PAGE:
I wish those folks talking about forced passwords would get in touch with reality.

Thieves don't think one second about whether a gps is locked. They steal the gps and then try to turn it on. If it works they turn around and sell it for $20. If it doesn't work they throw it in the trash.

If you don't believe me then talk to a local cop. Ask him what he thinks about passwords on gps devices and if they prevent thefts. If nothing else the cop will get a good laugh out of your naivete.

Password

All a password is really good for is to keep other people from playing with it, and changing setting or deleting things when they don't know what they are doing. (Especially if you may have young kids that like to turn things on and play with them) neutral smile

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johnm405 660 & MSS&T

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bentbiker wrote:

If 9 out of 10 units were locked, do you think thieves would continue stealing them knowing that they would only be able to use/sell 1 out of 10 units that they stole?

Unfortunately, yes. Even if all GPS units were PIN protected, they'd still steal them. Never underestimate dumb criminals. They steal, period.

Do we get the satisfaction knowing that our GPS is unusable? Definitely.

Even if the thief doesn't

Even if the thief doesn't know the password, just losing the Garmin would be bad enough. 99.9% I take mine with me, even if I don't have a pocket to put it in. Would rather be safe than sorry. I am bad about taking the cord though. I do put it on the floor sometimes.

Good point!

jale wrote:

On my 770, even when unlocked (at the safety location) it will ask for the old key before it lets you remove it or change to a new one. So finding the safety location is only good to unlock when there. The thief will have to go back every time it restarts the unit.

Good point! I was not sure if it asked you for your old password in order for you to change it to a new one. As i have never changed mine since i set it up.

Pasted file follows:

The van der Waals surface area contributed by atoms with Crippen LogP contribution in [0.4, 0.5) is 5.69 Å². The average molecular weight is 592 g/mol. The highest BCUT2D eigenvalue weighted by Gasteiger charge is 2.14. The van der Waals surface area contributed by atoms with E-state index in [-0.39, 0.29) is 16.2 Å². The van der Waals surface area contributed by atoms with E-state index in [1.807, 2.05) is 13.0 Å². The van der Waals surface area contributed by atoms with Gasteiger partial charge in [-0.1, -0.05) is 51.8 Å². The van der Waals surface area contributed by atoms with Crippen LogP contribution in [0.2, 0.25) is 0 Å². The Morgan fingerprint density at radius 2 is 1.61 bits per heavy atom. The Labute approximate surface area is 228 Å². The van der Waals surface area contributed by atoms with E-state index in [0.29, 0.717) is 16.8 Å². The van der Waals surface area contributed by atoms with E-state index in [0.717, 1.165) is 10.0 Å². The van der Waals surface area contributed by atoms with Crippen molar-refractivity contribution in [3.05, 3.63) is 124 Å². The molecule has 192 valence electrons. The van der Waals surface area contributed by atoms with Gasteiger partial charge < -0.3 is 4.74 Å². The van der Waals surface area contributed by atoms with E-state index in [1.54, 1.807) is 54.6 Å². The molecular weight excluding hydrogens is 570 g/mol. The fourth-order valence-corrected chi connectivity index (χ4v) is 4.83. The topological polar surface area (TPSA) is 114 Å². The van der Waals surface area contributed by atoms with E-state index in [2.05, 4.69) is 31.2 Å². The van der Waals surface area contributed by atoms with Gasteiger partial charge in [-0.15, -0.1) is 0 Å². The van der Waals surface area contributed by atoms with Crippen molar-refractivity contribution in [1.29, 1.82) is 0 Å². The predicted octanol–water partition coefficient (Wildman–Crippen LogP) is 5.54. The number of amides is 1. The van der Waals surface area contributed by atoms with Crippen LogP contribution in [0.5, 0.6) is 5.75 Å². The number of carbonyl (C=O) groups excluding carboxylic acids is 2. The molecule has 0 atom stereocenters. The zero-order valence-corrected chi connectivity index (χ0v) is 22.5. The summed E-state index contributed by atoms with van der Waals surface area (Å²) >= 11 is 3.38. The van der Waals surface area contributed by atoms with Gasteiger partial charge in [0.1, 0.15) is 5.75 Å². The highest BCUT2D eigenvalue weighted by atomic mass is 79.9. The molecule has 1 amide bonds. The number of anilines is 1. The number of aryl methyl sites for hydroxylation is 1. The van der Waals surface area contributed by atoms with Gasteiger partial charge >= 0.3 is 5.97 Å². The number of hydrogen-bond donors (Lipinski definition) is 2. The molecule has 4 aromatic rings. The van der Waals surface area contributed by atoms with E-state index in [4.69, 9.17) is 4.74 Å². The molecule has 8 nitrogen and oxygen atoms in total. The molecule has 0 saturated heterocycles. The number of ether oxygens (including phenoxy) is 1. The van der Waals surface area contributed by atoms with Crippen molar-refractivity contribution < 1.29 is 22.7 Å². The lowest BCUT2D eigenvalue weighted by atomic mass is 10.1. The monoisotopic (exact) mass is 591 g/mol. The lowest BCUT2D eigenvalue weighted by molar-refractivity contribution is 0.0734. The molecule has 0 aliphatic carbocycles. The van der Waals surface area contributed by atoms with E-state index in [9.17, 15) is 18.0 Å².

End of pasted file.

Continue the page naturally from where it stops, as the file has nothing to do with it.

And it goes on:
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Nuvi 660. Nuvi 40 Check out. www.houserentalsorlando.com Irish Saying. A man loves his sweetheart the most, his wife the best, but his mother the longest.

Probably

bentbiker wrote:

If 9 out of 10 units were locked, do you think thieves would continue stealing them knowing that they would only be able to use/sell 1 out of 10 units that they stole?

Probably. If was locked, they would probably just try and sell it to somebody who didn't know any better! Or smash it on the sidewalk.

Youtube

I didn't know how everyone would respond to the information. So I didn't post where I found the information. Youtube has the best tutorials though. (Each model has a different way to reset.) And the options for resetting a pin is also in the menu.

I'd test it on mine (again) but it's not here atm.

--
Jesus died for your sins. If you don't sin, Jesus died for nothing.

.

Sundive wrote:

Youtube has the best tutorials though. (Each model has a different way to reset.) And the options for resetting a pin is also in the menu.

I'd test it on mine (again) but it's not here atm.

You mean youtube video like the one posted at:
http://www.poi-factory.com/node/22803

Sorry, I don't see anything in that video that shows the PIN gets reset. All it shows is how to do a master reset. That's not a secret. Garmin has that info in their FAQ. You don't need youtube tutorials.

If you have other youtube links, I'd like to see it. Also, if you manage to test it successfully on your Garmin, I'd like to hear it.